How AI Could Predict Heart Disease From Chest X-Rays

7:38 minutes

X-Ray Image Of Human Chest for a medical diagnosis
Credit: Shutterstock

Research on medical uses for artificial intelligence in medicine is exploding, with scientists exploring methods like using the retina to predict disease onset. That’s one example of a growing body of research on “opportunistic” AI, the practice of analyzing medical scans in unconventional ways and for unintended diagnostic purposes.

Now, there’s some evidence to suggest that AI can mine data from chest x-rays to assess the risk of cardiovascular disease and detect diabetes.

Ira talks with Dr. Eric Topol, founder and director of the Scripps Research Translational Institute and professor of molecular medicine.

Further Reading

  • Read Dr. Topol’s recent newsletter about “opportunistic” AI.

Donate To Science Friday

Invest in quality science journalism by making a donation to Science Friday.


Segment Guests

Eric Topol

Eric Topol is the author of several books, including Deep Medicine: How Artificial Intelligence Can Make Healthcare Human Again (Basic Books, 2019) The Patient Will See You Now: The Future of Medicine is in Your Hands (Basic Books, 2015), practicing cardiologist at the Scripps Clinic, and a genomics professor at the Scripps Research Institute in La Jolla, California.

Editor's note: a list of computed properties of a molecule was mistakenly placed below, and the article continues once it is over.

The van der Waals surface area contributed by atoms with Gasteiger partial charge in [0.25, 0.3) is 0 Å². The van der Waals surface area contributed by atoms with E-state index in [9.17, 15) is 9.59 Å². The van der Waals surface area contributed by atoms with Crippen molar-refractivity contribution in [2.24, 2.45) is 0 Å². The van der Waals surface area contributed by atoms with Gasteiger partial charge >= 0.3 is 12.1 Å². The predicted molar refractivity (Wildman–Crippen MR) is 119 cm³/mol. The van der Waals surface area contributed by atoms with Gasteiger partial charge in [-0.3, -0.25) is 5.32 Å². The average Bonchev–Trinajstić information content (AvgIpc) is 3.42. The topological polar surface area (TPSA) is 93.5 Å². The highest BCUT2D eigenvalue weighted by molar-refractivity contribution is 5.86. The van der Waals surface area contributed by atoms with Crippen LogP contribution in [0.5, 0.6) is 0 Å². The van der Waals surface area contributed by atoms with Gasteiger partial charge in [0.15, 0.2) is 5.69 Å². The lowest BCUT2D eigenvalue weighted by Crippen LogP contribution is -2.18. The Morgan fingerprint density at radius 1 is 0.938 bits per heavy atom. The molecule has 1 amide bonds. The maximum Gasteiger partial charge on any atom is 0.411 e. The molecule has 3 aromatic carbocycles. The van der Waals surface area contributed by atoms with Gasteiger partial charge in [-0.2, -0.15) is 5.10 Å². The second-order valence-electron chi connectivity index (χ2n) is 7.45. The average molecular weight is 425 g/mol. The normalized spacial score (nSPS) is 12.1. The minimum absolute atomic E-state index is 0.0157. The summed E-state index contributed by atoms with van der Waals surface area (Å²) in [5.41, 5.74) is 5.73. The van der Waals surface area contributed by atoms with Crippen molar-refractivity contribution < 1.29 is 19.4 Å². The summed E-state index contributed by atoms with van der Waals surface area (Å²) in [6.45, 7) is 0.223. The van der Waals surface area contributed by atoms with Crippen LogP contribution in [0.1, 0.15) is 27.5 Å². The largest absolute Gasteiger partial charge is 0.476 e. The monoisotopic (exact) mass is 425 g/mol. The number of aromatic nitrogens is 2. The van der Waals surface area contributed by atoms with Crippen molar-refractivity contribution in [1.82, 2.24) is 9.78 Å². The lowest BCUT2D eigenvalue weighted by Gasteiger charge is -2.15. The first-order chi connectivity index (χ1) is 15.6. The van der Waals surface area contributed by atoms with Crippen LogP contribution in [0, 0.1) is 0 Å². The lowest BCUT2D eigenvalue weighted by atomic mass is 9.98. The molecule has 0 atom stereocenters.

Segment Transcript

IRA FLATOW: This is Science Friday. I’m Ira Flatow.

The last time Dr. Eric Topol came on the show, he talked about the exciting new ways that artificial intelligence might help physicians make better diagnoses, like using the retina to predict disease onset. Well, now there’s some new evidence to suggest that AI can mine data from chest X-rays, too, so he’s back to fill us in on this.

Dr. Eric Topol, founder and director of the Scripps Research Translational Institute, professor of molecular medicine, based in La Jolla, California. Welcome back to Science Friday. Always great to have you.

DR. ERIC TOPOL: Thanks so much, Ira.

IRA FLATOW: In your newsletter this week, you wrote about a study that showed that AI could better gauge a patient’s risk for heart disease by looking at a chest X-ray, as compared to standard ways doctors gauge risk. How do cardiologists typically assess heart risk for patients, and how might this be different?

DR. ERIC TOPOL: Yeah, this one is really wild, Ira. There’s been several of these so-called opportunistic studies, where you get information from a scan that we would never have envisioned as possible. The normal way we look at it is there’s nine variables that include blood pressure and cholesterol and several others, and that predicts a person’s 10-year risk of having a heart attack, a stroke, or cardiovascular death.

So that’s based on Framingham and many other studies, and that’s what’s been used all these years. Who would have ever thought that you could get better information from the chest X-ray?

IRA FLATOW: Well, tell us about that? What kinds of information does AI pull out of it that’s so useful?

DR. ERIC TOPOL: I wish we knew. [LAUGHS] This is the problem. Some of these opportunistic studies have really delved into explainability.